The legendary Coney Island Cyclone will get a major overhaul that promises a safer, smoother, and less rickety experience — but roller coaster aficionados worry that the fix-up will take the thrills out of the 85-year-old thrill ride.
Beginning this month, workers will replace sections of the coaster’s wooden track that have been worn down by decades of heavy use — and the end result will be a coaster that rides more like a Cadillac than a Jeep, according to Tom Corsillo, of Central Amusement International, the owners of Luna Park who operates the city-owned coaster.
“It’s going to be a much smoother ride,” Corsillo told us.
But some Cyclone fans say getting banged around by the coaster is a big part of it’s appeal.
“There’s nothing more fun than riding the Cyclone and getting a few bruises,” said Josh Bauchner, who rides the Cyclone multiple times a year.
Bauchner was one of many coaster boosters who bemoaned the upgrades.
But Corsillo said the Cyclone’s faithful had nothing to worry about, claiming the Cyclone will now be safer, but still be scary — its top speed of 60 miles per hour will not be changed, and its hairpin turns that have been famous since the 1920s will not be affected by the update.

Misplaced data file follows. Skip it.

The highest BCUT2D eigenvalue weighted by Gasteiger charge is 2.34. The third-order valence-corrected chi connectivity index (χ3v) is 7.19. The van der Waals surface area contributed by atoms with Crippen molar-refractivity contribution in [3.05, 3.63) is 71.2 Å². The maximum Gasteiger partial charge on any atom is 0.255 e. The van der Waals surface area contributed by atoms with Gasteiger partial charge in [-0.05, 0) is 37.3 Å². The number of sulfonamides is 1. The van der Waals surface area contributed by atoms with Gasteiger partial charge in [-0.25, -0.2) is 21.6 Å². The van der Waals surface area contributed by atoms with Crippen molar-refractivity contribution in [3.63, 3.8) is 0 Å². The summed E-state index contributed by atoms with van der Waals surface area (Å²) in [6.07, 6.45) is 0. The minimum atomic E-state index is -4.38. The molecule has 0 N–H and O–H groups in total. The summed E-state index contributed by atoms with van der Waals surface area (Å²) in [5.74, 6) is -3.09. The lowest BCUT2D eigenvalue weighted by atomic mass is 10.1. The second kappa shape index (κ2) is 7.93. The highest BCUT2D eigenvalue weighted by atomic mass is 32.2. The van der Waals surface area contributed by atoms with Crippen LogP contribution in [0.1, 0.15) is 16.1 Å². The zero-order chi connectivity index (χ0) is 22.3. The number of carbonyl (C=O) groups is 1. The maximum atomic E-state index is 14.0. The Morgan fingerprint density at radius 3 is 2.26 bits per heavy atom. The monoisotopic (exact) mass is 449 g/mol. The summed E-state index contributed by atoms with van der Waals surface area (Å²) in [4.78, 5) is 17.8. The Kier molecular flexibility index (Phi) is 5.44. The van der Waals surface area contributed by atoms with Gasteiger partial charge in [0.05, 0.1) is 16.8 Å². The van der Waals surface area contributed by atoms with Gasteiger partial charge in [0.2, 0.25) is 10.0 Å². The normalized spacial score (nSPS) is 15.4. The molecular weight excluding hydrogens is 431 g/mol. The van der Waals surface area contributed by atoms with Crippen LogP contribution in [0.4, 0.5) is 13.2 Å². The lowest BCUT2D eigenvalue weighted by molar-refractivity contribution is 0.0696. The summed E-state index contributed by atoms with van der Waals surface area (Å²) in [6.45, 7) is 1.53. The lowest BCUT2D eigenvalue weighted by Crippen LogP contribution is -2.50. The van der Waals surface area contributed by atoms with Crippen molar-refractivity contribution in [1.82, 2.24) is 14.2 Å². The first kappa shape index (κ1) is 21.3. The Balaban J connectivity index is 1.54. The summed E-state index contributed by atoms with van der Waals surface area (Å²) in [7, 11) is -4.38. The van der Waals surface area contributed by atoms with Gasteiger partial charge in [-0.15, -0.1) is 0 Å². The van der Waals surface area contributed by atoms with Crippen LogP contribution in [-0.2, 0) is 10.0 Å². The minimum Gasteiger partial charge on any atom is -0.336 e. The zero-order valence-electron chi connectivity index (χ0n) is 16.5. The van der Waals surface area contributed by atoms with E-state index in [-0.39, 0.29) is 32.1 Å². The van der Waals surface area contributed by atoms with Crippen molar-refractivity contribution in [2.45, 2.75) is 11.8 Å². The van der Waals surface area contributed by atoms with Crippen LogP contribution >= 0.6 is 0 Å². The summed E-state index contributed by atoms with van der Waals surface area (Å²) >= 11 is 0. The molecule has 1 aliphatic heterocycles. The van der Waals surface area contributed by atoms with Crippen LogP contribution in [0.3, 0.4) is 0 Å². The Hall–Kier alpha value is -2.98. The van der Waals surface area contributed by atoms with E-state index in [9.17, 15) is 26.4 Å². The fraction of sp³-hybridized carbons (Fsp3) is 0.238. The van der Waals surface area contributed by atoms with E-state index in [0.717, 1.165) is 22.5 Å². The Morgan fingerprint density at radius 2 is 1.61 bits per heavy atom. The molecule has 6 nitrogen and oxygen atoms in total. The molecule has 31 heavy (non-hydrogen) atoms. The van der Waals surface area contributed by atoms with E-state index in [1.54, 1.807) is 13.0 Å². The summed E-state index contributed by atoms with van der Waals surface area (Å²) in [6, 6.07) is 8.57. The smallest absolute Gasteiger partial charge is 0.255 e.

“What made the Cyclone popular is not changing,” Corsillo said.
Amusement experts we talked to were split on the upgrade’s impact on riders’ overall experience.
“The average person won’t be able to tell the difference,” said Jim Barber, a spokesman for the National Association of Amusement Ride Safety Organizations.
But Jason Herrera, the director of Amusement Safety Organization, said hard-core fans are in for a surprise.
“The changes will take away that shake, rattle and roll,” said Herrera, who says he’s familiar with the Cyclone experience.
The coaster’s last major upgrade came in the mid-1970s, when the city saved the ride from demolition.
The coaster has seen its share of mishaps since then. In 2007, a man died after breaking his neck on the Cyclone’s first 85-foot drop. According to Herrera, 19 riders were injured on the Cyclone in 2011 — including four terrified people who bit their tongues.
Longtime neighborhood boosters say the fix-up of the Cyclone was long overdue.
“Riders should be excited, enthusiastic and grateful,” said Dick Zigun, the man behind the Coney Island Mermaid Parade and Sideshows by the Seashore.
Borough President Markowitz also applauded the renovation — but said his famous fear of strapping himself into one of the cars won’t be abated, no mater how “safe” the ride becomes.
“I never once considered safety issues in my decision not to ride it,” said Markowitz. “It’s always a matter of feeling more secure with my two feet planted firmly on Brooklyn soil and sand — cheering on the riders with a Nathan’s hot dog in hand.”